Authors: Freda Lightfoot
Mercy and Livia left their next meal untouched. When the wardress returned they were given a stern lecture and informed that hunger striking was a misdemeanour that would lose them all their privileges.
‘By heck, and there was me thinking we’d lost them already when you locked us up in this place,’ was Mercy’s sharp response.
When they didn’t eat the next day either, all periods of exercise and knitting were withdrawn.
‘No more dropped stitches for you to pick up,’ chuckled Livia, although it was far from a laughing matter. She felt cold and weak, the pangs in her belly already growing more painful, and though she longed for night to come when she could try to blot out the discomfort and fall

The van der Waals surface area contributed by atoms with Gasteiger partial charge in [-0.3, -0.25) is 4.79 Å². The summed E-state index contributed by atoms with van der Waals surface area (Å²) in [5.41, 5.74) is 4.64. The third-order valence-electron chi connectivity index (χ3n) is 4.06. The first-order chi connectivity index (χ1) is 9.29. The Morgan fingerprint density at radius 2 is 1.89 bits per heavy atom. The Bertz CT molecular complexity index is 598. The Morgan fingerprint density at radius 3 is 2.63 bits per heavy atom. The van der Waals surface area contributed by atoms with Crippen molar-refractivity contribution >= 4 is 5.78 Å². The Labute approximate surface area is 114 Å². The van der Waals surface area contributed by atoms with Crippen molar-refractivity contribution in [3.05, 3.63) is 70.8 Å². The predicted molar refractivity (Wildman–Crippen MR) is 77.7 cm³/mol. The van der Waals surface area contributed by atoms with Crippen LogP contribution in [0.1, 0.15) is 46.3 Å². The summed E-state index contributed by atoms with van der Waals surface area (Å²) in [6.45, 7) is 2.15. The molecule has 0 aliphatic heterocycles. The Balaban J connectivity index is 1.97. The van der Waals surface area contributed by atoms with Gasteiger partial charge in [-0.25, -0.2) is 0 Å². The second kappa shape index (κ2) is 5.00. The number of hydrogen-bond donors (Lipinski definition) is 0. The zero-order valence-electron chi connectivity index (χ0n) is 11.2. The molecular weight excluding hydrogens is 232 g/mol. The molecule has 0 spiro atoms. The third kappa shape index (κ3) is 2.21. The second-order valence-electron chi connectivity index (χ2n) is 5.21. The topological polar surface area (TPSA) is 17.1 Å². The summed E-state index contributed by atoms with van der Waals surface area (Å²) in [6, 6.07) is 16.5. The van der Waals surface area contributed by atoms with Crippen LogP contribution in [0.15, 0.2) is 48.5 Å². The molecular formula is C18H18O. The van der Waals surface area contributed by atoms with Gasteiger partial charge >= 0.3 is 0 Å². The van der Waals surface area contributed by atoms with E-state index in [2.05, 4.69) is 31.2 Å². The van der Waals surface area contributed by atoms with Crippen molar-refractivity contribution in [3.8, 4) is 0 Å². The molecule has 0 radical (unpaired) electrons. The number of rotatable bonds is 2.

into oblivion, sleep proved to be impossible. She’d walk about the cell desperately trying to tire herself, or lie on the hard bed staring
into the darkness.
‘The cramps do pass eventually,’ Mercy assured her, holding Livia’s shaking body as she vomited, a painful procedure with nothing left in her stomach to throw up. After almost a week of this regime, they felt seriously debilitated and stressed, and the weight was beginning to fall off them.
The wardress was keeping a careful eye on events and continued to bring them their morning skilly. In fact, the food improved. There was always bread and butter too, and one morning she brought a pot of tea to go with it. The smell of the hot steam emanating from the spout was almost Livia’s undoing. It reminded her of afternoon tea with her sisters at Angel House, of sitting with her mother when she was ill, tempting her to eat with tea and shortbread biscuits. Her craving for food was so bad she wanted to snatch up the slice of bread they’d brought and cram it into her mouth.